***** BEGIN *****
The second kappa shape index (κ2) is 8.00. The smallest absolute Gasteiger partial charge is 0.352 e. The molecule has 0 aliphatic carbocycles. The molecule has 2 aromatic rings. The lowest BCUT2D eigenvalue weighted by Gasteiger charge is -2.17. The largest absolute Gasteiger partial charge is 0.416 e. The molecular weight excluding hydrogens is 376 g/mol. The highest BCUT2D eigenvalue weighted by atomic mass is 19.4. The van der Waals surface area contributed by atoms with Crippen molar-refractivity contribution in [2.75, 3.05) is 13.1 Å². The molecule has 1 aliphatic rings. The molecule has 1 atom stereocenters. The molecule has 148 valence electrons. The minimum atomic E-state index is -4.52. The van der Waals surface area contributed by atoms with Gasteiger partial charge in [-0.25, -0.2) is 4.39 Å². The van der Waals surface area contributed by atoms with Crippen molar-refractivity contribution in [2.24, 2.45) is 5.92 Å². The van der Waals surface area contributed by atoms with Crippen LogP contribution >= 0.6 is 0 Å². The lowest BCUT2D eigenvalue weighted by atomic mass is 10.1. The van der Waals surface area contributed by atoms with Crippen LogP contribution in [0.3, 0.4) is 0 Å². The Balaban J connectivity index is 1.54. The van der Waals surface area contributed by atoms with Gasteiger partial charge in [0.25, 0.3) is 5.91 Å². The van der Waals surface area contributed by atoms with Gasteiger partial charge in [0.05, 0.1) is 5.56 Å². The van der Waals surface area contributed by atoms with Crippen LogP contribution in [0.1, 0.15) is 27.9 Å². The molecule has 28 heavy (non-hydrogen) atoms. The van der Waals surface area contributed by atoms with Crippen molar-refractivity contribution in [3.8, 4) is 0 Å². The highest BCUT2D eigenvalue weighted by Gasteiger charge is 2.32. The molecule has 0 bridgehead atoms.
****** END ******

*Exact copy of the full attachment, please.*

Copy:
The second kappa shape index (κ2) is 8.00. The smallest absolute Gasteiger partial charge is 0.352 e. The molecule has 0 aliphatic carbocycles. The molecule has 2 aromatic rings. The lowest BCUT2D eigenvalue weighted by Gasteiger charge is -2.17. The largest absolute Gasteiger partial charge is 0.416 e. The molecular weight excluding hydrogens is 376 g/mol. The highest BCUT2D eigenvalue weighted by atomic mass is 19.4. The van der Waals surface area contributed by atoms with Crippen molar-refractivity contribution in [2.75, 3.05) is 13.1 Å². The molecule has 1 aliphatic rings. The molecule has 1 atom stereocenters. The molecule has 148 valence electrons. The minimum atomic E-state index is -4.52. The van der Waals surface area contributed by atoms with Gasteiger partial charge in [-0.25, -0.2) is 4.39 Å². The van der Waals surface area contributed by atoms with Crippen molar-refractivity contribution in [2.24, 2.45) is 5.92 Å². The van der Waals surface area contributed by atoms with Crippen LogP contribution >= 0.6 is 0 Å². The lowest BCUT2D eigenvalue weighted by atomic mass is 10.1. The van der Waals surface area contributed by atoms with Crippen LogP contribution in [0.3, 0.4) is 0 Å². The Balaban J connectivity index is 1.54. The van der Waals surface area contributed by atoms with Gasteiger partial charge in [0.25, 0.3) is 5.91 Å². The van der Waals surface area contributed by atoms with Gasteiger partial charge in [0.05, 0.1) is 5.56 Å². The van der Waals surface area contributed by atoms with Crippen LogP contribution in [0.1, 0.15) is 27.9 Å². The molecule has 28 heavy (non-hydrogen) atoms. The van der Waals surface area contributed by atoms with Crippen molar-refractivity contribution in [3.8, 4) is 0 Å². The highest BCUT2D eigenvalue weighted by Gasteiger charge is 2.32. The molecule has 0 bridgehead atoms.